History of the Huntingdon Community Food Garden

In the spring of 2016 we started the Huntingdon Community Food Garden. Central in our community, the garden is located on the corner of 5th and Moore Streets in Huntingdon.

This property has been maintained but had been sitting vacant for many years since it was previously used at the William Smith Elementary School. This project is a prime example of community revitalization; taking a property that was previously utilized by our community but sitting vacant and work to turn the space into a thriving garden. The location has become a central visiting site for community members to participate in gardening, volunteering, and donating produce back to our community. Each year, Huntingdon residents, volunteers, students, and organizations help at the Huntingdon Community Food Garden.

FAQ’s about our garden:

  1. How long has the garden been open?
    Spring of 2016 the garden plan was approved by the HCC Executive Committee.
  2. Was there a guide or plan that was followed in terms of community gardening?
    Nope. Just Nick Miller and his farming knowledge of in ground beds. We removed two vertical above ground beds that were on site and tilled 8 horizontal beds in the ground.
  3. What have been some of the biggest challenges the garden has faced?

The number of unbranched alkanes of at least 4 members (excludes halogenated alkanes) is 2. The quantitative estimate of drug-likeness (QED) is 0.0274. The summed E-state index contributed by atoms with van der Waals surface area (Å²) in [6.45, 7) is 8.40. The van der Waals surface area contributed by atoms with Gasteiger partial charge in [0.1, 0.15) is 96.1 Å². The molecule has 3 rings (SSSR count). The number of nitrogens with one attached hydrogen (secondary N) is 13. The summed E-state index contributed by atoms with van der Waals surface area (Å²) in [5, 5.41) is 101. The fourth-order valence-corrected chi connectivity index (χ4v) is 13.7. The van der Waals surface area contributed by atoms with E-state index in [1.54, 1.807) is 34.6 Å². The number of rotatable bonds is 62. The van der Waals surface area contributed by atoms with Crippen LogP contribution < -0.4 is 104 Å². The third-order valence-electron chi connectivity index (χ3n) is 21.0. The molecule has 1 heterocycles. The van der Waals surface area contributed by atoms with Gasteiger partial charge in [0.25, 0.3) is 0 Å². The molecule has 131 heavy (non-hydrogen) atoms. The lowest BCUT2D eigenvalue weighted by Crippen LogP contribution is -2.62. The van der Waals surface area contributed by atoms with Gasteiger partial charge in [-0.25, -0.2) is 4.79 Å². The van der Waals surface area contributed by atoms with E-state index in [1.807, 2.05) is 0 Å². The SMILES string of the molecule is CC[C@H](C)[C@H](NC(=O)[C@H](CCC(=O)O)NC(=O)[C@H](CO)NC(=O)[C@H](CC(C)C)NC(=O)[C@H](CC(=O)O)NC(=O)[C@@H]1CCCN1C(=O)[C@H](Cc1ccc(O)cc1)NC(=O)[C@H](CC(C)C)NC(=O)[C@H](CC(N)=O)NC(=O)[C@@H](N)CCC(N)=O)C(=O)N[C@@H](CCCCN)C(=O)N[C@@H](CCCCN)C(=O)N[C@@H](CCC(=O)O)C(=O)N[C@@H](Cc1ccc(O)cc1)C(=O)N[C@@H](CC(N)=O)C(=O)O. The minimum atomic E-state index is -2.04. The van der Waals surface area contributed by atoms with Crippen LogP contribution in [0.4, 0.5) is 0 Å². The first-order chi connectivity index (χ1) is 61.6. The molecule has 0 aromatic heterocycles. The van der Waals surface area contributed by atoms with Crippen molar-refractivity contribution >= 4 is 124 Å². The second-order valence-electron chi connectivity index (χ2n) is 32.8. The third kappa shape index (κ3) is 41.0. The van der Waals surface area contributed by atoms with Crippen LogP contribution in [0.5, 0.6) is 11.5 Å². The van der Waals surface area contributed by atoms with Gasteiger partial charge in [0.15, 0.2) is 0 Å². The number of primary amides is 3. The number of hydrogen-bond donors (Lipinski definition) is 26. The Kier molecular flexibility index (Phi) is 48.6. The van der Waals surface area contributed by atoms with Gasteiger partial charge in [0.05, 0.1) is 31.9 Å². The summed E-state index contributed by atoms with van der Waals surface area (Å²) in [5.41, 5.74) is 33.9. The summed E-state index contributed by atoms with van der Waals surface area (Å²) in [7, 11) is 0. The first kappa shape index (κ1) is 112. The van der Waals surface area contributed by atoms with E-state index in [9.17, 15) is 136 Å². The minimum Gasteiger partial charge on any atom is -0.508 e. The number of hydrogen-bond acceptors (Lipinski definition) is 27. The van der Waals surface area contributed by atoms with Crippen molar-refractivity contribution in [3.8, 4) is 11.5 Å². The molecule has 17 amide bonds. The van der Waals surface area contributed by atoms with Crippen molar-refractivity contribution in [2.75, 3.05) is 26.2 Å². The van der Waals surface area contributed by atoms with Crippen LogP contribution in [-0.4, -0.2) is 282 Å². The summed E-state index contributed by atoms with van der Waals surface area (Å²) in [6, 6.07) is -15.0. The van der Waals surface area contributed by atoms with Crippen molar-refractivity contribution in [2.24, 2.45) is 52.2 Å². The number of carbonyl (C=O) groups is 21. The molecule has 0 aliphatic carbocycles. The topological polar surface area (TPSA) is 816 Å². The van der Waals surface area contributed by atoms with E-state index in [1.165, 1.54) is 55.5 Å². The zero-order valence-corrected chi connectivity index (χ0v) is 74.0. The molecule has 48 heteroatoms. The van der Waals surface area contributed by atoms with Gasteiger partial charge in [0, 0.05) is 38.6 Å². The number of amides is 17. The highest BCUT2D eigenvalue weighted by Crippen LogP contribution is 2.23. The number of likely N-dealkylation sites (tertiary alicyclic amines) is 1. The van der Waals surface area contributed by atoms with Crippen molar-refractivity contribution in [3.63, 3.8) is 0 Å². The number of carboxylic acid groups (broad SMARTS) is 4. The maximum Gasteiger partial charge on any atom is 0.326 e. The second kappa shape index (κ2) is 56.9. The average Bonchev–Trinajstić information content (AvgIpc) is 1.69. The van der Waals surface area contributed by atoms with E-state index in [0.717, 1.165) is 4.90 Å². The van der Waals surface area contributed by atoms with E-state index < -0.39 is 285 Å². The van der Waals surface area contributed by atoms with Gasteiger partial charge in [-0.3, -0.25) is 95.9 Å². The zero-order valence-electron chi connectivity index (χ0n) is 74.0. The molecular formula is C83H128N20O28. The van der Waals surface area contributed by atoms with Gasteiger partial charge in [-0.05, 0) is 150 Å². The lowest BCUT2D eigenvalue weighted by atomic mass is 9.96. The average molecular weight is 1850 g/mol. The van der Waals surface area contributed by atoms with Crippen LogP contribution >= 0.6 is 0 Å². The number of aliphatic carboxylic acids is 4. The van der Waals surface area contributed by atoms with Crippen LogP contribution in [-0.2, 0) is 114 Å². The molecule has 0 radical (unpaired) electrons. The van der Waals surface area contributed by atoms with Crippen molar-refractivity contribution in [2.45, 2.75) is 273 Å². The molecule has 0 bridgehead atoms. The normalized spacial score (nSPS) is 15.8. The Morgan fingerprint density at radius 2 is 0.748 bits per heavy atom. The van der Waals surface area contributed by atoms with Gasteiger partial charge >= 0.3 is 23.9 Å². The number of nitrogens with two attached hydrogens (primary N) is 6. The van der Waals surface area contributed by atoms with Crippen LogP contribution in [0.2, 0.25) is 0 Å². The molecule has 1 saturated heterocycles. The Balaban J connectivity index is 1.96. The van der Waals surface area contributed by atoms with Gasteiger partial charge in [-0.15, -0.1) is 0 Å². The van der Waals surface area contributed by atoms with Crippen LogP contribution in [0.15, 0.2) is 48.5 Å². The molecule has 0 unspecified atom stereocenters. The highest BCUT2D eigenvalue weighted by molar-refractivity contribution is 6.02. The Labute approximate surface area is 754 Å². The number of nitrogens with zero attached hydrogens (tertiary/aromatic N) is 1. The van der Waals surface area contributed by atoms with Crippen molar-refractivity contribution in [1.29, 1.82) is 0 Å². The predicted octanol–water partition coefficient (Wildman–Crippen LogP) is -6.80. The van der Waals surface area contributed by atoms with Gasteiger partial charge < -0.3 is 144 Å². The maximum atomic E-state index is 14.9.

First year, deer/rabbits and getting volunteers. Second year, too many volunteers! Third year, expansion and fencing! Fourth year: COVID pandemic.
  4. How many people from the community are involved?
    The land is owned by the Borough and leased to Huntingdon Community Center. We started the Garden Crew Members in the spring of 2017. We have had a different business or organization sign up for one month from May – September. They agree to come each month with 4-8 volunteers to assist with planting, mowing, mulching, weeding, harvesting, and watering.
  5. What is done with the food that is produced?
    The Borough and HCC both asked that we donate all produce locally. We donate to several organizations around town.
  6. How did you decide what would be planted?
    Mostly items that could withstand extremes and non-gardening tendencies. Fragile plants aren’t a great choice with little-handed volunteers. We have some weeks with rain for days and others that we are in a drought and are unable to water. We have stuck with a few main items and hope to expand offerings as the garden grows.